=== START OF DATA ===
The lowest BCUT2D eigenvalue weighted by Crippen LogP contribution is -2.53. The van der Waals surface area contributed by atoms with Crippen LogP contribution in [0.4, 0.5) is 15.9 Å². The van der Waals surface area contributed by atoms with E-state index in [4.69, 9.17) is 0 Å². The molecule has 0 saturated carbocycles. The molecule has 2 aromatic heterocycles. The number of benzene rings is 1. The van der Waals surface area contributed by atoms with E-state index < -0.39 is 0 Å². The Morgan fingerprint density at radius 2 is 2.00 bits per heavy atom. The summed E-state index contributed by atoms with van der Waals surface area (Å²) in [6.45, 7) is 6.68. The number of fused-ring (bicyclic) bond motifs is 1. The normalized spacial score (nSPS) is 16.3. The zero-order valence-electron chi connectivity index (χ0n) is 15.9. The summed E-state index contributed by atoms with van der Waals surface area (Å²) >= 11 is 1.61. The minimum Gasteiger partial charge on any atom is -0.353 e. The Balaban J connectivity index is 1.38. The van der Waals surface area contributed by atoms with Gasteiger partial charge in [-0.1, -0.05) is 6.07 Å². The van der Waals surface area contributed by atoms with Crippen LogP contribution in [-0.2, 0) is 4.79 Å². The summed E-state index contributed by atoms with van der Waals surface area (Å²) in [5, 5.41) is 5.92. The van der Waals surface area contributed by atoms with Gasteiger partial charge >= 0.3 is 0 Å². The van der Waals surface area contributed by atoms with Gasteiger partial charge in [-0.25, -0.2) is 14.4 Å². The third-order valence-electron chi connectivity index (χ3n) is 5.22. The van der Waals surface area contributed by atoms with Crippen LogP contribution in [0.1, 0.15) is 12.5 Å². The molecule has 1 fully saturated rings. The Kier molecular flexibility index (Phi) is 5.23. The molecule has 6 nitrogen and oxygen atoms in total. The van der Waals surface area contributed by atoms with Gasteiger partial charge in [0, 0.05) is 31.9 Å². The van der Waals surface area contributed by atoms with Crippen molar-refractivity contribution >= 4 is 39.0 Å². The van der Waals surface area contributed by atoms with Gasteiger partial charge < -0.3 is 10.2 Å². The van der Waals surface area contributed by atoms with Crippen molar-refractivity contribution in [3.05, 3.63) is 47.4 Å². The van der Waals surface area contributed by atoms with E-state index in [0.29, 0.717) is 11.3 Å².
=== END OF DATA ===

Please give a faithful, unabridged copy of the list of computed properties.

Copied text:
The lowest BCUT2D eigenvalue weighted by Crippen LogP contribution is -2.53. The van der Waals surface area contributed by atoms with Crippen LogP contribution in [0.4, 0.5) is 15.9 Å². The van der Waals surface area contributed by atoms with E-state index in [4.69, 9.17) is 0 Å². The molecule has 0 saturated carbocycles. The molecule has 2 aromatic heterocycles. The number of benzene rings is 1. The van der Waals surface area contributed by atoms with E-state index < -0.39 is 0 Å². The Morgan fingerprint density at radius 2 is 2.00 bits per heavy atom. The summed E-state index contributed by atoms with van der Waals surface area (Å²) in [6.45, 7) is 6.68. The number of fused-ring (bicyclic) bond motifs is 1. The normalized spacial score (nSPS) is 16.3. The zero-order valence-electron chi connectivity index (χ0n) is 15.9. The summed E-state index contributed by atoms with van der Waals surface area (Å²) >= 11 is 1.61. The minimum Gasteiger partial charge on any atom is -0.353 e. The Balaban J connectivity index is 1.38. The van der Waals surface area contributed by atoms with Gasteiger partial charge in [-0.1, -0.05) is 6.07 Å². The van der Waals surface area contributed by atoms with Crippen LogP contribution in [-0.2, 0) is 4.79 Å². The summed E-state index contributed by atoms with van der Waals surface area (Å²) in [5, 5.41) is 5.92. The van der Waals surface area contributed by atoms with Gasteiger partial charge >= 0.3 is 0 Å². The van der Waals surface area contributed by atoms with Gasteiger partial charge in [-0.25, -0.2) is 14.4 Å². The third-order valence-electron chi connectivity index (χ3n) is 5.22. The van der Waals surface area contributed by atoms with Crippen LogP contribution in [0.1, 0.15) is 12.5 Å². The molecule has 1 fully saturated rings. The Kier molecular flexibility index (Phi) is 5.23. The molecule has 6 nitrogen and oxygen atoms in total. The van der Waals surface area contributed by atoms with Gasteiger partial charge in [0, 0.05) is 31.9 Å². The van der Waals surface area contributed by atoms with Crippen molar-refractivity contribution >= 4 is 39.0 Å². The van der Waals surface area contributed by atoms with Gasteiger partial charge < -0.3 is 10.2 Å². The van der Waals surface area contributed by atoms with Crippen molar-refractivity contribution in [3.05, 3.63) is 47.4 Å². The van der Waals surface area contributed by atoms with E-state index in [0.29, 0.717) is 11.3 Å².